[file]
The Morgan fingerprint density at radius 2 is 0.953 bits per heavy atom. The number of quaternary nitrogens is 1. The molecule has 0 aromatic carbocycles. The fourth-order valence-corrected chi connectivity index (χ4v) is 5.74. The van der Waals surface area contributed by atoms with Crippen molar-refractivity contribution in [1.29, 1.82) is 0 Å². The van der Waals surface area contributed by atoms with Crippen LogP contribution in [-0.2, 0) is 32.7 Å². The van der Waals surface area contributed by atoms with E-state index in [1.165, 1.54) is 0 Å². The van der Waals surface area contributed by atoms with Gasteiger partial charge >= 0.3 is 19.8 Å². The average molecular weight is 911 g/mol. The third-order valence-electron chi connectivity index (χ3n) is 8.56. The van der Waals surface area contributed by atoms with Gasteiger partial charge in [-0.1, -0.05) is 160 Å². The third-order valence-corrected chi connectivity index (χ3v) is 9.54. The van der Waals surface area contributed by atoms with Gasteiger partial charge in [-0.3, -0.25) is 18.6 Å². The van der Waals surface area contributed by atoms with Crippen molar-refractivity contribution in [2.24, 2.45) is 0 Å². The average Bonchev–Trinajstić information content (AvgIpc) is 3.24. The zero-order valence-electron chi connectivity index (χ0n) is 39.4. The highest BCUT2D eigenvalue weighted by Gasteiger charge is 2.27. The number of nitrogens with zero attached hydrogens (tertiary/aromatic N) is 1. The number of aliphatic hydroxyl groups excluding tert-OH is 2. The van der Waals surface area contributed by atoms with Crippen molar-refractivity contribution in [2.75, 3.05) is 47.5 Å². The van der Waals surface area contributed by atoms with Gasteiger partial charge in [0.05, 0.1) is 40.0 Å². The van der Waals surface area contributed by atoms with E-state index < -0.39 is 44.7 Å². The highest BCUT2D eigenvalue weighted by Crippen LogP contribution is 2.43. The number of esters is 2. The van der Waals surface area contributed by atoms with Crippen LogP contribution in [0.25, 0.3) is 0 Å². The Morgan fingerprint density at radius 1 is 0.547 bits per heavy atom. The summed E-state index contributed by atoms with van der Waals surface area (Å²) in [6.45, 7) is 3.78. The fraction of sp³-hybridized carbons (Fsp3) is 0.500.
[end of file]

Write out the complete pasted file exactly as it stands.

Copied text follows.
The Morgan fingerprint density at radius 2 is 0.953 bits per heavy atom. The number of quaternary nitrogens is 1. The molecule has 0 aromatic carbocycles. The fourth-order valence-corrected chi connectivity index (χ4v) is 5.74. The van der Waals surface area contributed by atoms with Crippen molar-refractivity contribution in [1.29, 1.82) is 0 Å². The van der Waals surface area contributed by atoms with Crippen LogP contribution in [-0.2, 0) is 32.7 Å². The van der Waals surface area contributed by atoms with E-state index in [1.165, 1.54) is 0 Å². The van der Waals surface area contributed by atoms with Gasteiger partial charge >= 0.3 is 19.8 Å². The average molecular weight is 911 g/mol. The third-order valence-electron chi connectivity index (χ3n) is 8.56. The van der Waals surface area contributed by atoms with Gasteiger partial charge in [-0.1, -0.05) is 160 Å². The third-order valence-corrected chi connectivity index (χ3v) is 9.54. The van der Waals surface area contributed by atoms with Gasteiger partial charge in [-0.3, -0.25) is 18.6 Å². The van der Waals surface area contributed by atoms with Crippen molar-refractivity contribution in [2.24, 2.45) is 0 Å². The average Bonchev–Trinajstić information content (AvgIpc) is 3.24. The zero-order valence-electron chi connectivity index (χ0n) is 39.4. The highest BCUT2D eigenvalue weighted by Gasteiger charge is 2.27. The number of nitrogens with zero attached hydrogens (tertiary/aromatic N) is 1. The number of aliphatic hydroxyl groups excluding tert-OH is 2. The van der Waals surface area contributed by atoms with Crippen molar-refractivity contribution in [2.75, 3.05) is 47.5 Å². The van der Waals surface area contributed by atoms with Gasteiger partial charge in [0.05, 0.1) is 40.0 Å². The van der Waals surface area contributed by atoms with E-state index < -0.39 is 44.7 Å². The highest BCUT2D eigenvalue weighted by Crippen LogP contribution is 2.43. The number of esters is 2. The van der Waals surface area contributed by atoms with Crippen LogP contribution in [0.25, 0.3) is 0 Å². The Morgan fingerprint density at radius 1 is 0.547 bits per heavy atom. The summed E-state index contributed by atoms with van der Waals surface area (Å²) in [6.45, 7) is 3.78. The fraction of sp³-hybridized carbons (Fsp3) is 0.500.